WisdomTree: Explanation of BoJ's Bold Program

Iwata answered why it is so important to reach this 2% inflation goal:

… deflation must be avoided once and for all. It squeezes corporate profits through price declines of goods and
services … Put differently, the real value of debts will increase as deflation continues. In light of an increasing real
value of debts, firms become cautious in terms of their attitude toward business investment that requires fund-
raising. As a result, production and labor demands of the economy as a whole will decline, leading to a rise in the
unemployment rate and a decline in wages; hence, people’s living standards will go down as well. On top of this, an
inflation rate of about 1 percent is not necessarily enough as a buffer against the slightest risk of deflation.

Iwata then went on to describe the two pillars of the QQE program:

1) A commitment to achieving the 2% inflation target at the earliest possible time, with a time horizon of
about two years

2) A demonstration of concrete actions toward that commitment
As far as concrete actions:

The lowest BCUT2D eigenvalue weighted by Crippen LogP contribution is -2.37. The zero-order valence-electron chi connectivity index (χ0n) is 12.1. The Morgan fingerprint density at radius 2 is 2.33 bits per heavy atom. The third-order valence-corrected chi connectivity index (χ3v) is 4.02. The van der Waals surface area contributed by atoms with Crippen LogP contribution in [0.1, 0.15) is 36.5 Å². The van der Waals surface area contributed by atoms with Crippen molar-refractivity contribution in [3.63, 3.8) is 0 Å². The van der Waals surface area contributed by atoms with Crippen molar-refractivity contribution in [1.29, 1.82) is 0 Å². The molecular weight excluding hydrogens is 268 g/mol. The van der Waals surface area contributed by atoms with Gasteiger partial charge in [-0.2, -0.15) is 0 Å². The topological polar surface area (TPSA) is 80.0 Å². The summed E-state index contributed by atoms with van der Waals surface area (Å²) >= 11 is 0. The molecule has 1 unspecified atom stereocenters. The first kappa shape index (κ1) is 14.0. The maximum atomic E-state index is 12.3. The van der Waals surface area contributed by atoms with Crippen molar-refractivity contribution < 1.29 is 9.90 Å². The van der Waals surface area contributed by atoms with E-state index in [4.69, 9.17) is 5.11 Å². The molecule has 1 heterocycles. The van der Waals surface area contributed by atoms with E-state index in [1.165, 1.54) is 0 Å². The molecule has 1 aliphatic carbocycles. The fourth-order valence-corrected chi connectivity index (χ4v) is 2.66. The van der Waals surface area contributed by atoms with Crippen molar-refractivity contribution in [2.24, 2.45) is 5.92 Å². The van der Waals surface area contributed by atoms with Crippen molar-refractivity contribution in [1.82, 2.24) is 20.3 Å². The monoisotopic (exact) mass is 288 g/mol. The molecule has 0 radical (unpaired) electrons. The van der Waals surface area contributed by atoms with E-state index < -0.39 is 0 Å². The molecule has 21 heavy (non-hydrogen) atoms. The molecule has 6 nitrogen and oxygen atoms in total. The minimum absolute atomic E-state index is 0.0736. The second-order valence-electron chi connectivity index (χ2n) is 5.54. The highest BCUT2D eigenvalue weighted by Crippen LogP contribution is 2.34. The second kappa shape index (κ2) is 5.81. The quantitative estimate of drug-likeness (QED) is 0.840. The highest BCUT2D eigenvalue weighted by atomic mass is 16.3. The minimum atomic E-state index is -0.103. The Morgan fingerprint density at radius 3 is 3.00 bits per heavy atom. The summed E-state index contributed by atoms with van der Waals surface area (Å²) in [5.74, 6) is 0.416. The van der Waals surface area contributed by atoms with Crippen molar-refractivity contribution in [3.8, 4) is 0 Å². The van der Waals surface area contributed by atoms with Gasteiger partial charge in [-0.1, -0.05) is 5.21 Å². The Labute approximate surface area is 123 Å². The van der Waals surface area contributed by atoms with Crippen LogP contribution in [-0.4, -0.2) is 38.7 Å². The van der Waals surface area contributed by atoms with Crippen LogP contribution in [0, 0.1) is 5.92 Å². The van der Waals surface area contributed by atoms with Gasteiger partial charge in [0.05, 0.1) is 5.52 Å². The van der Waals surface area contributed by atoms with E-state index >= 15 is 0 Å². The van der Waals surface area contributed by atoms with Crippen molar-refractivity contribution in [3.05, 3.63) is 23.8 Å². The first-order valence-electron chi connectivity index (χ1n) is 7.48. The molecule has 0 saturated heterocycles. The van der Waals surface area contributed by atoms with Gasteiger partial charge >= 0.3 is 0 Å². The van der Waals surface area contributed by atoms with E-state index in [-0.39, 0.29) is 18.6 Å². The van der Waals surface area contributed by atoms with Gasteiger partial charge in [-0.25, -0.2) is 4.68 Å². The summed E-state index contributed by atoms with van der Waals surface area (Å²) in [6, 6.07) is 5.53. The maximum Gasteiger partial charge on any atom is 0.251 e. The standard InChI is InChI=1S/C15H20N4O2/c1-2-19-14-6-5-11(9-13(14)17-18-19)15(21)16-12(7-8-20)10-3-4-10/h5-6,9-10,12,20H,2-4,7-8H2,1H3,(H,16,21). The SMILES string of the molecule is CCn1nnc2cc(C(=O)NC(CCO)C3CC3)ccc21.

• The BOJ aims to take the monetary base from 138 trillion yen at end of 2012 to 270 trillion yen by year-end
2014—in effect nearly doubling it.

• The composition of the balance sheet is also changing to favor riskier assets.

o Regarding the purchase of Japanese government bonds (JGBs): the BOJ “now purchases JGBs in all
maturities including those with super-long maturities of 40 years. As a result of this, the average
remaining maturity of the Bank’s JGB purchases has been more than doubled, extending from slightly
less than three years to about seven years.”4

One of the most interesting elements to me is Iwata’s description of the risky asset purchases:

On top of this, the Bank has increased the purchases of exchange-traded funds (ETFs) and Japan real estate
investment trusts (J-REITs)
in order to suppress risk premiums associated with those types of assets.